Home / Politics / Policy /  Government to meet banks, payments agencies

New Delhi: Executives representing around 25 banks and prepaid payment instrument providers will meet government officials on Tuesday to discuss how government payments to individuals, businesses and others can be made electronically, at least two people familiar with the development said.

The department of electronics and information technology has invited registered payment agencies such as banks and prepaid payment instrument providers for the industry consultation, one of the people mentioned above said, requesting anonymity. The department, which comes under the ministry of communications and information technology is working closely with the finance ministry on the project to shift payments online, he added.

Deity had recently put up a public draft on shifting government payments online, which closed for public comments on 18 December. The draft, called Electronic Payments and Receipts Framework for Government Departments, had suggested guidelines to facilitate government departments to “expeditiously enable electronic payments and receipts, leveraging all the payment channels". The paper also mentioned two timelines: government departments to facilitate electronic payment systems for all payments and receipts by 31 March 2016, and moving at least 90% of all payments and receipts online by 31 December.

A second person who confirmed the development said banks such as HDFC Bank Ltd and ICICI Bank Ltd, and wallet providers such as Paytm, Oxigen and MobiKwik are among the payment agencies identified and invited for the consultation.

“The department will seek inputs from the industry participants on changes and ideas can be brought in by them to facilitate and move large government organizations to paying through electronic mode. And for that, the government is looking at all possible options available," this person added, requesting anonymity. The person added that right now, there are many government departments which do not have computers; and when they have, their payment systems are often not integrated.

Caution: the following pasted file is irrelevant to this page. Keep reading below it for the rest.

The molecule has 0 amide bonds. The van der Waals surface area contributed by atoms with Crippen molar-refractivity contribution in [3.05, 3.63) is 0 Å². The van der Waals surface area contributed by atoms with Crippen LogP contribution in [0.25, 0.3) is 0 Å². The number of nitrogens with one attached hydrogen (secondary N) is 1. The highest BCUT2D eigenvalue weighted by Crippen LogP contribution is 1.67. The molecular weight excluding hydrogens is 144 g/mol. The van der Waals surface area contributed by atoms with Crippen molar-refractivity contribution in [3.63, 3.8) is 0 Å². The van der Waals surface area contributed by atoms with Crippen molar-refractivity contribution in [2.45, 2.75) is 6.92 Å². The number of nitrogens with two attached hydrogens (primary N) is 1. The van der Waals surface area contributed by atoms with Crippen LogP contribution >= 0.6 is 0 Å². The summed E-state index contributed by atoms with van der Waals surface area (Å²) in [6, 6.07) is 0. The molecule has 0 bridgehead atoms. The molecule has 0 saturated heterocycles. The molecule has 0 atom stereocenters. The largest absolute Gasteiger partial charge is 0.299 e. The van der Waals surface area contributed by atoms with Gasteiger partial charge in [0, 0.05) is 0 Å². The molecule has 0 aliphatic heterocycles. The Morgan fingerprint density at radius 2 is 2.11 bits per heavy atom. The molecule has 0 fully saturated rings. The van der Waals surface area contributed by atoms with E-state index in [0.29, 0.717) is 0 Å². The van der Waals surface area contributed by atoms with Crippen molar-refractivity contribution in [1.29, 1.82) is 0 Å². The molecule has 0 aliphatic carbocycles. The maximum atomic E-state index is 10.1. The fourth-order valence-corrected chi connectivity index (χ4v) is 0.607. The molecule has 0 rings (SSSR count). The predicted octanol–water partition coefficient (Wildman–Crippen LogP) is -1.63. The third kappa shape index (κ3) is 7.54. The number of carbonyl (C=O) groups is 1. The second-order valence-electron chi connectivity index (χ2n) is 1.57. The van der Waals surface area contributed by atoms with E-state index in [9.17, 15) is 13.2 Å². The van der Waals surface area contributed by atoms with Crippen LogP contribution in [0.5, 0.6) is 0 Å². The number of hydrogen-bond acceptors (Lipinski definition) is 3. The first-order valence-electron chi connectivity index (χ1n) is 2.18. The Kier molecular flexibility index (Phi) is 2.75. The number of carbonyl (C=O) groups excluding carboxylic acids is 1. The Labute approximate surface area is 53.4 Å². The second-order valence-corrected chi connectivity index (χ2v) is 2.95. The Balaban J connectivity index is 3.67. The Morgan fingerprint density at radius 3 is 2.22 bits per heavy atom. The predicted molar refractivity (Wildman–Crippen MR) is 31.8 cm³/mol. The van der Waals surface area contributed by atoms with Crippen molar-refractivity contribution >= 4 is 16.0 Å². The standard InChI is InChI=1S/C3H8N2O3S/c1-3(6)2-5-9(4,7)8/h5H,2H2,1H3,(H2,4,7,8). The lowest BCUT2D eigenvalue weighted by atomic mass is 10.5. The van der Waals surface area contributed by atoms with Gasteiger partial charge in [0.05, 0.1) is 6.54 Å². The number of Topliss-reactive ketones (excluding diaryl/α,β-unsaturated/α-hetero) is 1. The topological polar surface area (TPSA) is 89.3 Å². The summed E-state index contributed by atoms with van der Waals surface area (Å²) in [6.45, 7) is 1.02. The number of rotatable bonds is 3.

The draft identifies three categories of government departments. Departments in the first category keep paper-based consumer records, billing is done manually and payments are accepted in cash. In the second category, though records are digitized and bills are generated electronically, payment is accepted in cash. Those in the third category have digitized records, electronic bills and payments are accepted through various modes including cash.

According to estimates, the cost of cash transactions is too high and India is pre-dominantly a cash-dependent economy with only around 5% payments being made electronically.

The consultation comes in the background of the government’s push for JAM to boost financial inclusion and move India towards a less-cash economy. JAM is short for Jan Dhan (no-frills bank accounts), Aadhaar and mobile governance.

A third person, requesting anonymity, who works closely with the government on payment infrastructure said the government also needs to change the way it handles cheque payments. “Even though the cheque truncation system (CTS) is in place and all cheques—individuals and businesses—are cleared electronically except that of government between banks to be honoured," this person said. Under CTS, a cheque does not move beyond the first place where it is presented and a picture is sent electronically to the issuing bank in order to be cleared.

The third person added that in conversations with the officials of the Controller General of Accounts over four-five years, it has emerged that moving government cheques to CTS will require amendment in the central treasury rules. “It is defeating the purpose of CTS as each physical cheque clearance costs at least Rs100. Sooner or later, the government needs to change the rules," said the person.

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